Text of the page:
A Layperson Attends the Robotics Tournament

Alex Boggs, Staff Writer

On Saturday, January 19, CCS hosted a robotics tournament. Even though I had no clue what it would be like, I decided to go. It was not only fun, but it also taught me three life lessons along the way.

 

1: Controlled chaos is effective

While I have always believed this regarding my organizational system, this tournament cemented my belief in the value of controlled chaos. When the first round began, four teams were sent to the field, two to the red side and two to the blue side. It took me at least three rounds to realize that instead of one robot being against all three of the others, it was just the red team versus the blue team.

Once this confusion was over, it took me a few more rounds to understand what happened at the beginning of each round. Before the actual round, there is an autonomous bonus round. This round is an additional fifteen seconds for the teams to try and score points before the actual game. Whichever team gets the most points in the time wins the bonus, which is an additional four points to their overall score. The object of the game is to score the most points, so these points are valuable, especially when games are tight. This bonus became more and more important as the tournament progressed.

The most overwhelming controlled chaos was trying to count up the points. There are numerous ways to get points in the game. There are disks that a robot can flip over for one point. These disks can also be put up on a post for two points. There are flags that can be moved for one or two points. All of these are great, but the real points are in the parking. There are three levels that a robot can park on. The top spot is worth six points, while the lower two are worth four.

Even though this is clear now, while watching the robots go everywhere from wall to wall in the arena it was less than clear. When the round started, I had no idea where to look because there were so many things going on. Robots were ramming recklessly into the walls, running into each other, and occasionally knocking each other over. The round was chaotic, but the true chaos began when the officials were trying to tally the points. It was funny, actually, because the teams would be standing there, trying to look and see who won. I don’t know if they knew, but I certainly didn’t.

 

 

 

 

 

2: Every second counts

At the end of each round, the team would take their robot from the field, and instead of just waiting for their next game, they would tinker with it. They would go find an area out of the way, sit on the floor in a circle around the robot, and perfect it. I was surprised because even though they were done competing for the moment they attentively and intensely worked to make improvements to their robots. They were dedicated and hard working. It was amazing to see this, especially in a time where it seemed like there was nothing to be done.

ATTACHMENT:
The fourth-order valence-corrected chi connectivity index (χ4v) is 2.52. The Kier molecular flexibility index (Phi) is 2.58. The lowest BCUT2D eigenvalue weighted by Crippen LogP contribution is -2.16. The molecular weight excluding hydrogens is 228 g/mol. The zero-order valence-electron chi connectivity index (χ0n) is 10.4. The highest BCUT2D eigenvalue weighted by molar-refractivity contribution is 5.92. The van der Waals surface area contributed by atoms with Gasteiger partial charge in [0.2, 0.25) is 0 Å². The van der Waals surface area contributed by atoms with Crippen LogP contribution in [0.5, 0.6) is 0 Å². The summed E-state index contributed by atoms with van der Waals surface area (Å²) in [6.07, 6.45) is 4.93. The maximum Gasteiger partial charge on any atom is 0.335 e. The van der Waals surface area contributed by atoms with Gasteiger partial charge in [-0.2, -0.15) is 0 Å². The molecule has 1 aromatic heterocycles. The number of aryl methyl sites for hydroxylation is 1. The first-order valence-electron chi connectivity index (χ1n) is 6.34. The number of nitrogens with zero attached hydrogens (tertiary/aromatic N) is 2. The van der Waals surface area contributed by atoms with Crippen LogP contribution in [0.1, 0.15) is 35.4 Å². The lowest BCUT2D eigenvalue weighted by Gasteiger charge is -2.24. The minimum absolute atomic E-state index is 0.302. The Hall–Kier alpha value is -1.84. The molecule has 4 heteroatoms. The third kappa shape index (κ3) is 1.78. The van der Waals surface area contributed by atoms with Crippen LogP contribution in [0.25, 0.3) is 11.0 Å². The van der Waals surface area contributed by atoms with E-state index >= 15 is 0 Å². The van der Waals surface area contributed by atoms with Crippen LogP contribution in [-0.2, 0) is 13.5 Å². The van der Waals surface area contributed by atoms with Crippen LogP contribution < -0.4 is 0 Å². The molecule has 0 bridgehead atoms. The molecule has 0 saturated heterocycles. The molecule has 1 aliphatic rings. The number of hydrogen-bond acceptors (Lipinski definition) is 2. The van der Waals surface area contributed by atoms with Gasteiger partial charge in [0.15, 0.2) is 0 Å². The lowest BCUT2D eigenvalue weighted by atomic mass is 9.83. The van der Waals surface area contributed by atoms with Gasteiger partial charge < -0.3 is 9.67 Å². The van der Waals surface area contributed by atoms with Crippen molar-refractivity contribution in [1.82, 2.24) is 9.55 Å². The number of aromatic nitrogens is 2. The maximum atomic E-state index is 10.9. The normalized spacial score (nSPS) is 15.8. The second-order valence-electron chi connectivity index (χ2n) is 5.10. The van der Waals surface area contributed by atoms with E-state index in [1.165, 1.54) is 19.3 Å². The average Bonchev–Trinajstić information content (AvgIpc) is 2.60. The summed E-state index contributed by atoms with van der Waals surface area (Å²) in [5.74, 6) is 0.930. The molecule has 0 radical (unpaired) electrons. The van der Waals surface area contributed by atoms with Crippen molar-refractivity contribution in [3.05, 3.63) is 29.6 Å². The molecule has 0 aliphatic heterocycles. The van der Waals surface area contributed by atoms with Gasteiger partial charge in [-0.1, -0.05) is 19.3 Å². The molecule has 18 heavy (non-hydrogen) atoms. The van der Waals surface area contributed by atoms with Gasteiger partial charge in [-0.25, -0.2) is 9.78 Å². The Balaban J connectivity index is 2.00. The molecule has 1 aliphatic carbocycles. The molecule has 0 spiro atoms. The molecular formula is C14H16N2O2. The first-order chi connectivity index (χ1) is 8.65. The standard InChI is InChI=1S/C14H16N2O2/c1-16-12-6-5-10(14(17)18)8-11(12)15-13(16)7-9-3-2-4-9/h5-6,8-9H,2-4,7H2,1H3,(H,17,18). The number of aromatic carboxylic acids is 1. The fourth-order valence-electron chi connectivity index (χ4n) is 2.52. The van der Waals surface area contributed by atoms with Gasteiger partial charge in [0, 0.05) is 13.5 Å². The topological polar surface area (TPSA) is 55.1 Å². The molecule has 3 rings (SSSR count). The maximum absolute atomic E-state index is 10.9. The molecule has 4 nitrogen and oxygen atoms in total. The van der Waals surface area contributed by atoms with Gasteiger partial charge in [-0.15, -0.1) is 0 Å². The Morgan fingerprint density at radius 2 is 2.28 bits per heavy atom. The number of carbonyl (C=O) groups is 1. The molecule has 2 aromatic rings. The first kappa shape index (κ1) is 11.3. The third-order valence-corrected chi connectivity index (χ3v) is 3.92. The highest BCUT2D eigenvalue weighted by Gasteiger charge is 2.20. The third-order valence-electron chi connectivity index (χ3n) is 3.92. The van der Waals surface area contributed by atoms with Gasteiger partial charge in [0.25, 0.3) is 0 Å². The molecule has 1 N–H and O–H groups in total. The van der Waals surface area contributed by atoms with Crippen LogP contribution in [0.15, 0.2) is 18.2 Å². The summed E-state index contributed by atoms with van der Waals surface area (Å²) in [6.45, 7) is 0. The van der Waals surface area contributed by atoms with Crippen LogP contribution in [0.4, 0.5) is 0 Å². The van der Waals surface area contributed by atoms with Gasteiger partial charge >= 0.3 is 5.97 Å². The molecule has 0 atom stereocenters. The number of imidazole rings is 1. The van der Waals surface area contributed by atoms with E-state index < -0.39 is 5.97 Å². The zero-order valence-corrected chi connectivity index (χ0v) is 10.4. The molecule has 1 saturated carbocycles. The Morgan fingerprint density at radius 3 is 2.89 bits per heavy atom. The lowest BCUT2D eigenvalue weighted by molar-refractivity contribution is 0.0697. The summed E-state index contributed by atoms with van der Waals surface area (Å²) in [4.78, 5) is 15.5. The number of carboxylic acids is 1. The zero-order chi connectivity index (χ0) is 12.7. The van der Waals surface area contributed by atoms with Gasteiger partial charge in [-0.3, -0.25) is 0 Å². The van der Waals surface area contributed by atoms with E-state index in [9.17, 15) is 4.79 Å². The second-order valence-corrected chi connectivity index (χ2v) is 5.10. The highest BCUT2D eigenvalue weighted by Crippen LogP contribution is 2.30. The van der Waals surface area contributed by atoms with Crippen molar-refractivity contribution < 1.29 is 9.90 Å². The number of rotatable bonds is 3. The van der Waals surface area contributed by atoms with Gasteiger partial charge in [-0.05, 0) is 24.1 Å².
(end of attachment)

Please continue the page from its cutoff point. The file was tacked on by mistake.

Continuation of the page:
However, boredom was not an issue for any of the teams. It seemed like they actually did not have enough time to fix their robots. They squeezed the most they could from each second between rounds, even though this meant that they sometimes were late showing up to the next round. Their work ethic was inspiring because they truly used every single second.

 

3: Problem-solving is important

Not only did teams use their time well between rounds, but they also maximized their resources. I saw one team member make a mad dash somewhere, and I was wondering where the fire was, but a few minutes later they came back with a few rubber bands. I was perplexed at why they ran that fast for rubber bands, and what they expected to do with a few seemingly unimportant rubber bands. I don’t know exactly what they ended up doing with them, but they used them to fix something on their robot. It seemed the next round that their robot worked better than before, so it seemed like the rubber bands worked. This team was able to solve a problem in a time crunch with only a few rubber bands. It was amazing to see the high level of effective problem solving displayed in this tournament, and I hope to develop those skills in my life.

Even though the robotics tournament was an extremely new and different experience, and it was definitely worth it. It was fun to watch something so different and chaotic and try to make sense of it. It was also interesting because I didn’t know anything about robotics, but here were these friends of mine who possessed all of this technical acumen and knew how to create something that moved and accomplished tasks. I had seen the robotics practices sometimes after school, but I never knew what all went into it or what exactly the robots needed to do. After seeing just this glimpse, robotics captivated me and I now think even more highly of the students that participate in this club. If you want to go out and support this club, their final local league tournament will be at CCS on Tuesday, February 12, from 6-8.

It takes the whole team

Junior Daniel Yuan works on his team's robot during the competition

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